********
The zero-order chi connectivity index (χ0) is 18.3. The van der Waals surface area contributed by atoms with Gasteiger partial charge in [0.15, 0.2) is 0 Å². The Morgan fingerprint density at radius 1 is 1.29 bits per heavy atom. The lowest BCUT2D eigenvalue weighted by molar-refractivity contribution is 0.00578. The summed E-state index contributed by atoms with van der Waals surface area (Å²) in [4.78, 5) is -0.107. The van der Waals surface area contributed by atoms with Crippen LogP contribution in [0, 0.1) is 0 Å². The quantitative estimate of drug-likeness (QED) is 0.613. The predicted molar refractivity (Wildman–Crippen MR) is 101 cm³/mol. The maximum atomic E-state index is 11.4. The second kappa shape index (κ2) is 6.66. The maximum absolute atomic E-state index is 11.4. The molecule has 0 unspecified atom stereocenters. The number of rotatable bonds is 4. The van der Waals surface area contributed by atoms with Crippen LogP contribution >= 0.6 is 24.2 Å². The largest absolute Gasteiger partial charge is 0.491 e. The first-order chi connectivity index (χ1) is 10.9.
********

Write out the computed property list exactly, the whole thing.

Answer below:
The zero-order chi connectivity index (χ0) is 18.3. The van der Waals surface area contributed by atoms with Gasteiger partial charge in [0.15, 0.2) is 0 Å². The Morgan fingerprint density at radius 1 is 1.29 bits per heavy atom. The lowest BCUT2D eigenvalue weighted by molar-refractivity contribution is 0.00578. The summed E-state index contributed by atoms with van der Waals surface area (Å²) in [4.78, 5) is -0.107. The van der Waals surface area contributed by atoms with Crippen LogP contribution in [0, 0.1) is 0 Å². The quantitative estimate of drug-likeness (QED) is 0.613. The predicted molar refractivity (Wildman–Crippen MR) is 101 cm³/mol. The maximum atomic E-state index is 11.4. The second kappa shape index (κ2) is 6.66. The maximum absolute atomic E-state index is 11.4. The molecule has 0 unspecified atom stereocenters. The number of rotatable bonds is 4. The van der Waals surface area contributed by atoms with Crippen LogP contribution >= 0.6 is 24.2 Å². The largest absolute Gasteiger partial charge is 0.491 e. The first-order chi connectivity index (χ1) is 10.9.